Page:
The Glorious Twelfth: What is it and is it really glorious?

The day marks the start of the controversial grouse shooting season

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The Glorious Twelfth may only feature on the calendar of a very select few but arguably has a huge impact on Britain’s wild birds.

The event, on 12 August every year, marks the first day of the grouse shooting season and has become a flashpoint for tensions between the game industry and conservationists.

Found in northern England, Wales, Scotland and Ireland, the iconic red grouse is shot in large numbers until the end of the season in December.

Popular among the elite and shooting enthusiasts, hunting holidays can cost thousands of pounds.

The £67 million industry creates hundreds of jobs, according to the Moorland Association, but there is continuing controversy about the shooting season’s impact on red grouse and other birds, including hen harriers, which have been illegally killed to protect the grouse.

The management of moorland to up grouse numbers, including burning heather and controlling predators including foxes, stoats and crows, has also been criticised.

England’s moorland owners have committed to a £52.5 million annual spend on conservation and seriously threatened species, helping them preserve 860,000 acres of heather.

The Moorland Association has defended grouse shooting, saying “careful game management” has helped at-risk species including the lapwing, curlew and golden plover.

Heather moorland in Derbyshire. Picture: The Moorland Association Heather moorland in Derbyshire. Picture: The Moorland Association Robert Benson, the chairman, said: “We have a vital part to play in stemming the decline of some of our most vulnerable birds.

“Without shooting income the consequences to wildlife - particularly the scarce ‘red listed’ breeds - would be severe.”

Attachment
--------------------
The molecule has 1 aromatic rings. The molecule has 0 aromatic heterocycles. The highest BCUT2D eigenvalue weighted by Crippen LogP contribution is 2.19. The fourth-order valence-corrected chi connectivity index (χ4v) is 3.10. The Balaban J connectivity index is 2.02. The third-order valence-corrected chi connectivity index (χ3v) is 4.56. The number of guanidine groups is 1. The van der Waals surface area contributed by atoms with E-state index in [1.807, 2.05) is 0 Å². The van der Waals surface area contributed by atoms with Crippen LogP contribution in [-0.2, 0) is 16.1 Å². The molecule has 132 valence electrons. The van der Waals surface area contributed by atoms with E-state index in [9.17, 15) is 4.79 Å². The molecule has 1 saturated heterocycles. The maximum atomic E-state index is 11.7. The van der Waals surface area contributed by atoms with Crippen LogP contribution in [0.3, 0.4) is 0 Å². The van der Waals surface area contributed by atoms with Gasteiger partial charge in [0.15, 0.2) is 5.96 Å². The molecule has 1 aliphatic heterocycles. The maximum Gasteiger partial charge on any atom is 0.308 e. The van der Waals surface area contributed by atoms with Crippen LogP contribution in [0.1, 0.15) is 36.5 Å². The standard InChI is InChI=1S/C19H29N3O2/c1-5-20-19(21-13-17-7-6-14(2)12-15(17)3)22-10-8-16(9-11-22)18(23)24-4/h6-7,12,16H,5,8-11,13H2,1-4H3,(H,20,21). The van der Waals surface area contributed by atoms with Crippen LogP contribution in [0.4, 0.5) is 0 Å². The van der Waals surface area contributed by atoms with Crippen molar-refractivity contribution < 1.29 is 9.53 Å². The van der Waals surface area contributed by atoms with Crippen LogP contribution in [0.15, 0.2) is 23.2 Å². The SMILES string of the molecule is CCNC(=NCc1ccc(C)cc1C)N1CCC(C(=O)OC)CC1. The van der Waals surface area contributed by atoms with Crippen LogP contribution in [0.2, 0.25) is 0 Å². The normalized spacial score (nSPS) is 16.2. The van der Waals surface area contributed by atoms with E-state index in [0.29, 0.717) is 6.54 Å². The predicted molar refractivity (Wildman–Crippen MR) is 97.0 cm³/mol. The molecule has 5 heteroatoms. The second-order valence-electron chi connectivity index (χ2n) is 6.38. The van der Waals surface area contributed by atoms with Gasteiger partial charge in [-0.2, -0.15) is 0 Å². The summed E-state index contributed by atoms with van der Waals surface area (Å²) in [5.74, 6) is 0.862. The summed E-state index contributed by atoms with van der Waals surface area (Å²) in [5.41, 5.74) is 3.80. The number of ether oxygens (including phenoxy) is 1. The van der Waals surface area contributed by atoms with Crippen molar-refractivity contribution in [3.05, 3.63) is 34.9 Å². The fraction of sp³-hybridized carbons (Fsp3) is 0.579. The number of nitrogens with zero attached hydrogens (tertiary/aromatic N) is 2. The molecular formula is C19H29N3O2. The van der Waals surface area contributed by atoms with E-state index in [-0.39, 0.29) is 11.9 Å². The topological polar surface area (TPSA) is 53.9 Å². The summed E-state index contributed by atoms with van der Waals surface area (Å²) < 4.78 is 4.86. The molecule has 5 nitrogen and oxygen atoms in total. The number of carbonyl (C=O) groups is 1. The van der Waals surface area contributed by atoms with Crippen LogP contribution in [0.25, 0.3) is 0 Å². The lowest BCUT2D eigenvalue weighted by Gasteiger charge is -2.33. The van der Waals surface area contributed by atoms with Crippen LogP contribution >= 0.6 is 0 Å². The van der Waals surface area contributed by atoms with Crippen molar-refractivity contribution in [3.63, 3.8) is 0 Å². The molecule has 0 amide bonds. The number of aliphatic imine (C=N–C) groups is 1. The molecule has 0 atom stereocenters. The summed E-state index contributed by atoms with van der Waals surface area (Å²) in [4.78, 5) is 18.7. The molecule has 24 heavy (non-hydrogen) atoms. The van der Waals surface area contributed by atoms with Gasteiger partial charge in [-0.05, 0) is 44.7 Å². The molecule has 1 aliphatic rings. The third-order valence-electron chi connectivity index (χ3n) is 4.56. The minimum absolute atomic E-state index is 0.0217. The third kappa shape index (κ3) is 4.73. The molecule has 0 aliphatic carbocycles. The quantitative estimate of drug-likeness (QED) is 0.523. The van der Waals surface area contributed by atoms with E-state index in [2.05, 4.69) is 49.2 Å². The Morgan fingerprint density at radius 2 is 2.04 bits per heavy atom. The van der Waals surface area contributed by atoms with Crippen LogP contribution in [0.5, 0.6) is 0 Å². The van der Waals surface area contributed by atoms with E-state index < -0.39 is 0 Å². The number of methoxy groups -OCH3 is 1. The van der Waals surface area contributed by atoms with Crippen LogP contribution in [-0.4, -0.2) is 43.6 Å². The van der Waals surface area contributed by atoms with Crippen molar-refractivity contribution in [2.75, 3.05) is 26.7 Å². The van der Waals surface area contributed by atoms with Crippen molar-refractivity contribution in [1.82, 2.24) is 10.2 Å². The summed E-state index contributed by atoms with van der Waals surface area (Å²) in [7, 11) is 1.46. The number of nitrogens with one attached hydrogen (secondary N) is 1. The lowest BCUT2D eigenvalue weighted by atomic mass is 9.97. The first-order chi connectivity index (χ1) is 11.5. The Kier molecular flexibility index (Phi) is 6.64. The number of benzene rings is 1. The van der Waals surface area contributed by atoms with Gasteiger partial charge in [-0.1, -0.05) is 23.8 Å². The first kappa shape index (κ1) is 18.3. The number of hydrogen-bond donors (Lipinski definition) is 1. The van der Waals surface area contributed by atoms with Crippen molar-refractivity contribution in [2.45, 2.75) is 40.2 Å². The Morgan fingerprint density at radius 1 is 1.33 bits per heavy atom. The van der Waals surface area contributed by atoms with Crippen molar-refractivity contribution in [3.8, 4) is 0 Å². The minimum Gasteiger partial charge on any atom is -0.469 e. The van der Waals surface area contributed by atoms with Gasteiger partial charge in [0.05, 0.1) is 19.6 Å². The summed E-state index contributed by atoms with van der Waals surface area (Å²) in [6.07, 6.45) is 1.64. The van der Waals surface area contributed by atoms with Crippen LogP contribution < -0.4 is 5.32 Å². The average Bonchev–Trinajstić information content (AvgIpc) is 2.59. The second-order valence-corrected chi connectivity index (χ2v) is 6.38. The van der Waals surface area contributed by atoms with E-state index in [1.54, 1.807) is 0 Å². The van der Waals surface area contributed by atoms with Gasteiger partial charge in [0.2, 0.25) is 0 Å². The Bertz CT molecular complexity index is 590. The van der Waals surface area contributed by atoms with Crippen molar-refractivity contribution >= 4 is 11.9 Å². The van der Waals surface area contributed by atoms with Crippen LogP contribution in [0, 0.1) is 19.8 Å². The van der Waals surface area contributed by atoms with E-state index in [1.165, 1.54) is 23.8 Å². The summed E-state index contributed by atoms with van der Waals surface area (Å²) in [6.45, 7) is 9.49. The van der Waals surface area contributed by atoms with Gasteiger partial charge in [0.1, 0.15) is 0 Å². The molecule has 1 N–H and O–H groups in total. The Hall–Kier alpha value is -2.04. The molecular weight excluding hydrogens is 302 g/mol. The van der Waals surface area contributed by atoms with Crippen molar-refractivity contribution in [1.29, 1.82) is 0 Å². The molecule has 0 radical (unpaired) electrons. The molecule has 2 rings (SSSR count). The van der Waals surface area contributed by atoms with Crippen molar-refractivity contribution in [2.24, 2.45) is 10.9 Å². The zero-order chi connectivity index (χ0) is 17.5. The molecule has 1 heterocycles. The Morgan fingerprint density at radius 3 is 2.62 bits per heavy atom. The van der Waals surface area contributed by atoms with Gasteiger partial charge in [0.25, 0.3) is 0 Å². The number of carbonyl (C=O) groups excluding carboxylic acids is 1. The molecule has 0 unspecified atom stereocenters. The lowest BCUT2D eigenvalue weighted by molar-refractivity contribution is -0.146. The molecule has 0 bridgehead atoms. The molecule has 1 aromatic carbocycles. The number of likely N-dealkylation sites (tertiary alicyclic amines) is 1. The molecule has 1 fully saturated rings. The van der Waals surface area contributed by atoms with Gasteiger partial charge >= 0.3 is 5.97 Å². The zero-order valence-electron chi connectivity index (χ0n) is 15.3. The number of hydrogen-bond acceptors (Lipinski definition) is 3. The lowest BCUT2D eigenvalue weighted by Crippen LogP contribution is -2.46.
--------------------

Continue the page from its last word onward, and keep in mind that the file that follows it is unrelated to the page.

The country’s first hen harrier chicks for two years have fledged in north Lancashire, with some on land managed for grouse shooting.

But they and other protected birds have been found killed on land use for hunts, along with red kites, buzzards and other birds that prey on the red grouse.

The RSPB is among the charities calling for a “robust licensing system” to govern the management of grouse moors.

In an open letter to the Moorland Association last month, Dr Mike Clarke, chief executive of RSPB, wrote: “There is evidence that birds of prey continue to be persecuted, impacting on their populations, and many important sites for wildlife are being damaged or destroyed by intensive management activities.”

During the shooting season, hunters either walk across the moor and take aim at the startled grouse or shoot them out of the sky after they are “beaten” towards the guns.

Grouse are unique to the British Isles. Grouse are unique to the British Isles. Photo: Moorland Association / Neville Turner The dead birds often end up in high-end restaurants and on butchers’ shelves to be roasted.

Marks and Spencer is not stocking grouse this year because it cannot secure sufficient numbers of “responsibly sourced and third party accredited” red grouse, while the Lush cosmetics chain has been inviting its customers to sign a postcard to the Queen, calling for action to protect the hen harrier.

Animal Aid conducted a report that demanded state licensing for shoots and gamekeeping to ensure wildlife protection laws are adhered to.

“It is obscene and primitive – and it is being subsidised by the taxpayers through the Common Agricultural Policy,” said Andrew Tyler, the director of Animal Aid.

“When it all boils down this is about extreme intervention in a very sensitive landscape to maximise the number of birds simply to kill them for pleasure.”

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